Till now it has been easy for the government to manage public perceptions, since traditional media is run by by a handful of people/ organisations, which in turn control what we see, hear, read.  Also, the common man has no access to these outlets to air their frustrations. Private Radio stations are not even allowed to touch news in India officially in India. Meanwhile, Mass media has neglected to do its part in educating the public, and like the politicians have stayed with the same emotive aspects of the stories, thus increasing circulation and reach, but losing its credibility in the bargain.

Saying the truth publicly is the most dangerous thing on the world. A thumbrule to check the health of openness of a country is that if you can stand on a street corner  and abuse the ruler (or tweeting, or sms) without getting shot at, or prosecuted, then maybe the country is ok. This rules out China, Thailand, the whole of middle east, most of Africa (and Kolkotta?). Even Pakistan is ok by that measure. Egypt wasnt ok, but now it is.

Freedom of expression does not have much potency in real world since citizens cant reach out to people beyond their friend circles easily. To reach more people, you would need to physically gather people, which has many real world hassles of weather, location, parking, crowd control etc. Internet on the other hand is a frictionless space for self expression, especially with the arrival of social media, and web2.0 platforms like micro blogging. ‘Freedom of expression’ has now gone viral… and is become fatal for corrupt leaders everywhere.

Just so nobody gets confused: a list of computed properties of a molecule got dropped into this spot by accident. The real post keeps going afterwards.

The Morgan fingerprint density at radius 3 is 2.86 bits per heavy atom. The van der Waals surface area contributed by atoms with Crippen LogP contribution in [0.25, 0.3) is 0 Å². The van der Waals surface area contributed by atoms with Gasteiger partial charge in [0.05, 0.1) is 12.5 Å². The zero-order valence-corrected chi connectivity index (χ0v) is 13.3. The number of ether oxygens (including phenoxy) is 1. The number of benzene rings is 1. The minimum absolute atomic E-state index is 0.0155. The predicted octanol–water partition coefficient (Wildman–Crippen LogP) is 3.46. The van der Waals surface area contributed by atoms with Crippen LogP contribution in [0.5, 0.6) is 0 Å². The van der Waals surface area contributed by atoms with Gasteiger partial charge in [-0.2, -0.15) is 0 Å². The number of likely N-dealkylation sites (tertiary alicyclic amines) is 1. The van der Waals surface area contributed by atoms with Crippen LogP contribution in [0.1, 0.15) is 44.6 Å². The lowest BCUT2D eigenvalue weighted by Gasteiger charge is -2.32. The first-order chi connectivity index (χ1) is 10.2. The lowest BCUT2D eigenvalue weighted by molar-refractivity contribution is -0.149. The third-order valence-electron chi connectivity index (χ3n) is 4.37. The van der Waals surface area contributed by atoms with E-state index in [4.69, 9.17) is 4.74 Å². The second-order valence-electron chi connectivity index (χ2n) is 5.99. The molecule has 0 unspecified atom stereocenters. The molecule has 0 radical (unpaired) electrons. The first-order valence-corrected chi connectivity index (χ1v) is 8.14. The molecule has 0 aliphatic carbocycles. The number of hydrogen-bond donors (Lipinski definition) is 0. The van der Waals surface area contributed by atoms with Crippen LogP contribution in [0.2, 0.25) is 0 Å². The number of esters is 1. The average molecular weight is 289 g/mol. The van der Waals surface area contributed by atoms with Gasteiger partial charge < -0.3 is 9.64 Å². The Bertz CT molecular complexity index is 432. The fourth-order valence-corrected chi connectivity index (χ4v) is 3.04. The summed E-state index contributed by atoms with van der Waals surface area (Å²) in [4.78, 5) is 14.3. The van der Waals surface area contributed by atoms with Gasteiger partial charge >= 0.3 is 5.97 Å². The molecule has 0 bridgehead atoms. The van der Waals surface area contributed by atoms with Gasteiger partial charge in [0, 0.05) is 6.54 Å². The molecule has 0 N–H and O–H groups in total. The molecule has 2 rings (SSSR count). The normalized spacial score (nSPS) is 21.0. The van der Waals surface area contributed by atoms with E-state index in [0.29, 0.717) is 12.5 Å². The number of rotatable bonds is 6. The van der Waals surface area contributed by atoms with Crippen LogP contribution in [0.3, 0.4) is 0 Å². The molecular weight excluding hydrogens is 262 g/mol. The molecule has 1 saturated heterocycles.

Though internet is still a novelty in India and reaches only 10% of Indians today, it is already starting to disrupt the status-quo. Even when no traditional media wanted to carry story of #barkhagate, social media refused to let it die out. Traditional media is adapting fast and now carries frequent headlines reflecting the online sentiment of people. People are making fun of the stupidity of their ‘respected’ leaders, people are digging up stories about ‘respectable figures’ that may have been long forgotten, corporations are been hauled up publically if they misbehave with their consumers, government is being asked tough questions. Even if the governments or deep pocketed corporations  muzzle traditional media, the online commentary is ruthless. Since online community supports each other with no ulterior motives, it makes people trust each other much more than what they hear in advertising and even news.